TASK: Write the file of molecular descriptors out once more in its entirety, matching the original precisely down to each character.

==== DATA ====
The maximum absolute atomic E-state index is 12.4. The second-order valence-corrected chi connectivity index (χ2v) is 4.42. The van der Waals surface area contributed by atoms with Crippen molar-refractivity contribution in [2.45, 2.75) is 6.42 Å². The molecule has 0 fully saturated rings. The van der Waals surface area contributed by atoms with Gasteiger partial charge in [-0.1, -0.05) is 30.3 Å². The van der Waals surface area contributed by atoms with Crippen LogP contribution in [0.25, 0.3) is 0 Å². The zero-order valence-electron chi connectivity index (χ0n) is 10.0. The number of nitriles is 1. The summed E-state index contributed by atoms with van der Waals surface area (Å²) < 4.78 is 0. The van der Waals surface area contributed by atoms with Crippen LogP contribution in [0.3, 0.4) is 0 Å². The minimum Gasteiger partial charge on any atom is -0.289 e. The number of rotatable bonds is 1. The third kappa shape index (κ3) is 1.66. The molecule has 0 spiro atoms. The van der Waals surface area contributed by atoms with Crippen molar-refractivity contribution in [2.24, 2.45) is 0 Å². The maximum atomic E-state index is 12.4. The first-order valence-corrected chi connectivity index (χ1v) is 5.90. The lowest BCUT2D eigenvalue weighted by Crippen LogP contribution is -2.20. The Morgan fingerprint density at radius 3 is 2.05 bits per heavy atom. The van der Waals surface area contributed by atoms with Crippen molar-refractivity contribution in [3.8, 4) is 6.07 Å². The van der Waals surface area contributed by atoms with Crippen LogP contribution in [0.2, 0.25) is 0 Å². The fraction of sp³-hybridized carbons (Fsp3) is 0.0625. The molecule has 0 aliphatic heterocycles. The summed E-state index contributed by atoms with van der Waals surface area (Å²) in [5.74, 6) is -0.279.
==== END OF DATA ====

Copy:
The maximum absolute atomic E-state index is 12.4. The second-order valence-corrected chi connectivity index (χ2v) is 4.42. The van der Waals surface area contributed by atoms with Crippen molar-refractivity contribution in [2.45, 2.75) is 6.42 Å². The molecule has 0 fully saturated rings. The van der Waals surface area contributed by atoms with Gasteiger partial charge in [-0.1, -0.05) is 30.3 Å². The van der Waals surface area contributed by atoms with Crippen LogP contribution in [0.25, 0.3) is 0 Å². The zero-order valence-electron chi connectivity index (χ0n) is 10.0. The number of nitriles is 1. The summed E-state index contributed by atoms with van der Waals surface area (Å²) < 4.78 is 0. The van der Waals surface area contributed by atoms with Crippen LogP contribution in [0.3, 0.4) is 0 Å². The minimum Gasteiger partial charge on any atom is -0.289 e. The number of rotatable bonds is 1. The third kappa shape index (κ3) is 1.66. The molecule has 0 spiro atoms. The van der Waals surface area contributed by atoms with Crippen molar-refractivity contribution in [2.24, 2.45) is 0 Å². The maximum atomic E-state index is 12.4. The first-order valence-corrected chi connectivity index (χ1v) is 5.90. The lowest BCUT2D eigenvalue weighted by Crippen LogP contribution is -2.20. The Morgan fingerprint density at radius 3 is 2.05 bits per heavy atom. The van der Waals surface area contributed by atoms with Crippen molar-refractivity contribution in [3.8, 4) is 6.07 Å². The van der Waals surface area contributed by atoms with Crippen LogP contribution in [0.2, 0.25) is 0 Å². The fraction of sp³-hybridized carbons (Fsp3) is 0.0625. The molecule has 0 aliphatic heterocycles. The summed E-state index contributed by atoms with van der Waals surface area (Å²) in [5.74, 6) is -0.279.